Reinhardt Krause| Investors
Cloud computing services providers backing the OpenStack software standard aim to build momentum with the upcoming release of Havana, an upgrade aimed at speeding up OpenStack adoption by the biggest companies.
Due this month, Havana is expected to iron out some of the technical issues uncovered by enterprises that have been testing OpenStack in data centers. Cloud services providers rent servers and storage to enterprise customers via the Internet cloud. Open-source software licensed freely, OpenStack connects data centers to cloud services.
The OpenStack companies and other cloud services providers are all battling the 800-pound gorilla in the infrastructure-as-a-service (IaaS) market. That would be Amazon Web Services, a unit of e-commerce king Amazon.com (AMZN). Amazon and another cloud biggie, VMware (VMW), are among those not in the OpenStack camp.
Amazon Still Dominates
AWS by some estimates holds 70% of the public IaaS market. Research firm 451 Group forecasts that IaaS services revenue will more than double to $10.2 billion in 2016 from $4.47 billion this year.
The biggest enterprise customers have been slow to move big computing workloads to OpenStack. Even so, 451 Group forecasts that revenue for OpenStack service providers will jump to $1.22 billion in 2016 from $483.5 million in 2013.
OpenStack faces many hurdles. Amazon’s dominance is one. Another is that many corporate data centers use VMware’s server software . One plus for the OpenStack camp is that Red Hat (RHT), a leading provider of Linux server software and a VMware rival, has lined up behind the software standard.
Analysts say AWS is expected to stay dominant in public IaaS services. But many U.S. companies are interested in “hybrid” cloud computing that meshes both private and public infrastructure. The hybrid model lets corporate IT departments outsource some workloads, while keeping others in-house for security and other reasons.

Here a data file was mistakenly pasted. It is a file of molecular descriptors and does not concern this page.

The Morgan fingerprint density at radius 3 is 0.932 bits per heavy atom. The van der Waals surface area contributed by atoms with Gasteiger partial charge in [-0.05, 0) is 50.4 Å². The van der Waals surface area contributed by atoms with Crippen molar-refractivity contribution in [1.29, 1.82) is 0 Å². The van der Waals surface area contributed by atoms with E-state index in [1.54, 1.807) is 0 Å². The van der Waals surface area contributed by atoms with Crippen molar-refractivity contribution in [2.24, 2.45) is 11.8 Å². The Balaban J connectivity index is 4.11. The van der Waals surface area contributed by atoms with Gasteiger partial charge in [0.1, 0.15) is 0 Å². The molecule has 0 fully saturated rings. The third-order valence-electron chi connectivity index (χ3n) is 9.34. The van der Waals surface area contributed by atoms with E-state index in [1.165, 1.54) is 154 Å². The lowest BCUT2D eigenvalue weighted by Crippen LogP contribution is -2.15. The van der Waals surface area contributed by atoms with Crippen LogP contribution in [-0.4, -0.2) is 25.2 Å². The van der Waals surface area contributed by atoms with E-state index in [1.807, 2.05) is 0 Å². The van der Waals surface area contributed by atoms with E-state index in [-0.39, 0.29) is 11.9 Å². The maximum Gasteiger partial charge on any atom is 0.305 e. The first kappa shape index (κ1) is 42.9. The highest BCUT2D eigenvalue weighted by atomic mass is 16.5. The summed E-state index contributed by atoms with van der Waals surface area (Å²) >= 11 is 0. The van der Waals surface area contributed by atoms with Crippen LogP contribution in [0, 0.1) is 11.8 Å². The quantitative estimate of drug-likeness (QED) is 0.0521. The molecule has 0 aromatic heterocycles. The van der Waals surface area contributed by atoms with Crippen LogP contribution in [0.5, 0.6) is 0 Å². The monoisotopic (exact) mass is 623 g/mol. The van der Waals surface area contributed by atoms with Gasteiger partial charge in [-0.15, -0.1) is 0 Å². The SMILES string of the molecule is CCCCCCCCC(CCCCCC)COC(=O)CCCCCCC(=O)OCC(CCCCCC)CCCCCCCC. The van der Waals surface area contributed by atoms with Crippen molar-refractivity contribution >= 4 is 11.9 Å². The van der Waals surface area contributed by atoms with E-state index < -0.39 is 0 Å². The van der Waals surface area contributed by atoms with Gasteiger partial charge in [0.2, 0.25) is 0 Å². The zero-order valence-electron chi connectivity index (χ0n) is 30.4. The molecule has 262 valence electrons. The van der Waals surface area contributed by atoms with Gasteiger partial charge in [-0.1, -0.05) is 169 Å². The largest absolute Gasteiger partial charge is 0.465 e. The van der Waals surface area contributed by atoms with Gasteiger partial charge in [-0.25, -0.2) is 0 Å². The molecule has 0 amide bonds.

OpenStack has targeted the hybrid cloud market, but so have Amazon, VMware and others.
OpenStack’s success will depend a lot on how fast it gains traction in hybrid cloud environments.
“What’s at stake here is the future hybrid cloud opportunity,” said Colby Synesael, an analyst at Cowen & Co. “Not all workloads belong in the public cloud environment, and companies will continue to use the private cloud. OpenStack is trying to be the cloud software that works across different platforms seamlessly.”
OpenStack has gained some momentum as some tech heavyweights adopt the standard. IBM, which acquired IaaS firm SoftLayer for $2 billion in June, says its future cloud products will be built using OpenStack. Oracle (ORCL), which acquired cloud software firm Nimbula in March, is plugging OpenStack into its infrastructure, analysts say.
“The ecosystem has grown like crazy,” Jason Luce, Rackspace vice president of finance, said at a Goldman Sachs conference last month. “Pretty much everyone that’s after (IT) profit pools has developed a strategy around it (OpenStack).”
OpenStack backers have been looking forward to the new release, code-named Havana.
“The next OpenStack release will make significant strides toward adding features and functionality,” Oppenheimer analyst Tim Horan wrote in a research report. “Interoperability has been a controversial issue for OpenStack clouds and we expect the Havana version will make progress there.”
Further upgrades to OpenStack are expected after Havana, as cloud competition mounts.
Rackspace’s revenue growth has slowed as customers take their time evaluating OpenStack.
“While management does a great job promoting the long-term opportunity, we expect near-term results to remain choppy,” Horan said in his report.
The biggest users of IaaS cloud computing services have been small and midsize businesses. Worries over data security have held back larger companies.